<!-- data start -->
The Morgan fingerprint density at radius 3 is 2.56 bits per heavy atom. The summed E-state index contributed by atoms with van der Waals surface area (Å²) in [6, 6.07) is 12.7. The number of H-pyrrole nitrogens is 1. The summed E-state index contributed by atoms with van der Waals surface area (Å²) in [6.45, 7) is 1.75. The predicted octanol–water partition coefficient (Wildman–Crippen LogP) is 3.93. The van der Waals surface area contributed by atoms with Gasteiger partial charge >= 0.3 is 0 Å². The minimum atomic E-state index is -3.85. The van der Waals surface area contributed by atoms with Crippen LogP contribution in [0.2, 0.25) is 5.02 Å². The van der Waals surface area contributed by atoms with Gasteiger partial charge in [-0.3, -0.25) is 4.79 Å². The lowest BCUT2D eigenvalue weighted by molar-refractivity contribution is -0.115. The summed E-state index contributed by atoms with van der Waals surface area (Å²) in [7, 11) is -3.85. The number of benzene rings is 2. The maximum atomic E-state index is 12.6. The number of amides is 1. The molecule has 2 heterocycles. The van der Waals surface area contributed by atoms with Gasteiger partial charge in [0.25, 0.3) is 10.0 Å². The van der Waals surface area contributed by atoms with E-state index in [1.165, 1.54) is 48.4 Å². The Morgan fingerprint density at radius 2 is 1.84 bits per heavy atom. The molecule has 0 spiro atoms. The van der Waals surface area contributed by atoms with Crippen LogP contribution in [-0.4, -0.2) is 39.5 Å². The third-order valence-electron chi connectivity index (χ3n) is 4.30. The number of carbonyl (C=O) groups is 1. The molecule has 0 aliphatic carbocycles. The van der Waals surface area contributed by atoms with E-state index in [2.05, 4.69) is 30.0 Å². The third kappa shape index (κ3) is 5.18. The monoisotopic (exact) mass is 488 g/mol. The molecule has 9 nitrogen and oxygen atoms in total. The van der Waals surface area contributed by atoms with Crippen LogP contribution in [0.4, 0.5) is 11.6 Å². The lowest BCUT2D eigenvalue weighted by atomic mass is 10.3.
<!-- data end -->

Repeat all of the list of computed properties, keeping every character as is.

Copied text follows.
The Morgan fingerprint density at radius 3 is 2.56 bits per heavy atom. The summed E-state index contributed by atoms with van der Waals surface area (Å²) in [6, 6.07) is 12.7. The number of H-pyrrole nitrogens is 1. The summed E-state index contributed by atoms with van der Waals surface area (Å²) in [6.45, 7) is 1.75. The predicted octanol–water partition coefficient (Wildman–Crippen LogP) is 3.93. The van der Waals surface area contributed by atoms with Gasteiger partial charge >= 0.3 is 0 Å². The minimum atomic E-state index is -3.85. The van der Waals surface area contributed by atoms with Crippen LogP contribution in [0.2, 0.25) is 5.02 Å². The van der Waals surface area contributed by atoms with Gasteiger partial charge in [-0.3, -0.25) is 4.79 Å². The lowest BCUT2D eigenvalue weighted by molar-refractivity contribution is -0.115. The summed E-state index contributed by atoms with van der Waals surface area (Å²) in [7, 11) is -3.85. The number of benzene rings is 2. The maximum atomic E-state index is 12.6. The number of amides is 1. The molecule has 2 heterocycles. The van der Waals surface area contributed by atoms with Gasteiger partial charge in [0.25, 0.3) is 10.0 Å². The van der Waals surface area contributed by atoms with E-state index in [1.165, 1.54) is 48.4 Å². The Morgan fingerprint density at radius 2 is 1.84 bits per heavy atom. The molecule has 0 spiro atoms. The van der Waals surface area contributed by atoms with Crippen LogP contribution in [-0.4, -0.2) is 39.5 Å². The third-order valence-electron chi connectivity index (χ3n) is 4.30. The number of carbonyl (C=O) groups is 1. The molecule has 0 aliphatic carbocycles. The van der Waals surface area contributed by atoms with E-state index in [2.05, 4.69) is 30.0 Å². The third kappa shape index (κ3) is 5.18. The monoisotopic (exact) mass is 488 g/mol. The molecule has 9 nitrogen and oxygen atoms in total. The van der Waals surface area contributed by atoms with Crippen LogP contribution in [0.4, 0.5) is 11.6 Å². The lowest BCUT2D eigenvalue weighted by atomic mass is 10.3.